The found traces of Neolithic settlements in the area of Heraklion are dated to the 7th millennium BC. Due to the closeness of the palace of Knossos, which in Minoan times was the largest centre of population on Crete, it is believed that from the beginning of Early Minoan period there was a port at the site of modern Heraklion.
However, the city called Chandax was founded in 824 by the Saracens who had taken over the island from the Eastern Roman Empire. They allowed the port to be used as haven for pirates who attacked Byzantine ships and raided Imperial territory around the Aegean. This caused that in 961 Byzantine forces under the command of Nikephoros Phokas captured and completely destroyed the city. Rebuilt and controlled by the Byzantines, the city was bought by the Republic of Venice in 1204. Venetians, to defend themselves against Turkish attacks, built huge fortifications with bastions, some of which we can still see today, e.g. the fortress of Rocca a Mare defending the port or the defensive wall (in some places 40 m thick). During the reign of the Venetians, the name of the city of Chandax was changed to the Italian Candia, often used to refer to the whole island of Crete as well. The city flourished, creating its own variety of Renaissance art, today known as the Cretan Renaissance 🙂 .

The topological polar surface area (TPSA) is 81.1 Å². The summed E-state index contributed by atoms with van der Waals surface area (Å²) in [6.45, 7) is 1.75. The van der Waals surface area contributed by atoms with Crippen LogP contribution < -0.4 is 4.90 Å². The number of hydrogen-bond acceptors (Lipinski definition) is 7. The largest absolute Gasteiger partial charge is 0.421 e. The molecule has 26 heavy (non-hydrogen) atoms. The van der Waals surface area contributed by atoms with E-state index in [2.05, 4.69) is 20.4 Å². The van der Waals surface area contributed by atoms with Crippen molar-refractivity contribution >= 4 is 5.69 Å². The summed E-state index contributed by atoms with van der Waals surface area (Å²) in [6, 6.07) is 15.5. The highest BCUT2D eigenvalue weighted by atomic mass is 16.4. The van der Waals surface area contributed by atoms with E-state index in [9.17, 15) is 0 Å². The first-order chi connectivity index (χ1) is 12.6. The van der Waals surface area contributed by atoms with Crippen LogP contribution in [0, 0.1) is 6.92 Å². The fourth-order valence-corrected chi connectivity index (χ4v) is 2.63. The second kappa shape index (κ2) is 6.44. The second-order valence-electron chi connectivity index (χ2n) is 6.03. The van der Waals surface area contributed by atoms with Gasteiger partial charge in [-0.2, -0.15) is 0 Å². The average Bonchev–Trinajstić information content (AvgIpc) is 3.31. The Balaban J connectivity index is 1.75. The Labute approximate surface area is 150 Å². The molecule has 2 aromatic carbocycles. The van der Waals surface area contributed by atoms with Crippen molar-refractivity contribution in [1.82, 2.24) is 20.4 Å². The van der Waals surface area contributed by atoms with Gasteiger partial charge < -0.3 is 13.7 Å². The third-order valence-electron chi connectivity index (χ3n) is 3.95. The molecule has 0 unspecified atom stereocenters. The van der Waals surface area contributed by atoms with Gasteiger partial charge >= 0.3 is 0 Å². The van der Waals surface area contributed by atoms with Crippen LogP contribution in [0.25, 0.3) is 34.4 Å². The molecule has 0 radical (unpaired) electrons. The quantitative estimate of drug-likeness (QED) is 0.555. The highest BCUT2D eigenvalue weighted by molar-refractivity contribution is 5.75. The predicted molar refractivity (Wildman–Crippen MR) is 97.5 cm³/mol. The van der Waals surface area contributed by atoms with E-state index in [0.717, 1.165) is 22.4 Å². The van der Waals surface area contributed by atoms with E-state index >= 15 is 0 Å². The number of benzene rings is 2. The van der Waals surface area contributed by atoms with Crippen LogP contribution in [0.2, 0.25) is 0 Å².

22-year Turkish siege of Candia
In 1645, the Turkish army landed on Crete, starting war against Venice. After conquering the fortresses in Chania and Rethymno and seizing control of the rest of the island, in 1648, the Turks started the siege of Candia, the strongest point of resistance. Candia defended itself for 22 years and eventually surrendered on September 27, 1669.
Heraklion – the new name of the city after the incorporation of Crete to the Kingdom of Greece
In 1898, as a result of the anti-Turkish uprising in Crete and the Greek-Turkish war, the Republic of Crete was established, and in 1913 Crete was incorporated into the Kingdom of Greece. After liberation from the Turkish control, the city was renamed Heraklion, after the Roman port of Heracleum (“Heracles’ city”).
Unfortunately, the Second World War and the German bombing during the invasion of Crete caused many destructions in Heraklion. However, the area around the port and the streets of the old town have retained much of its charm.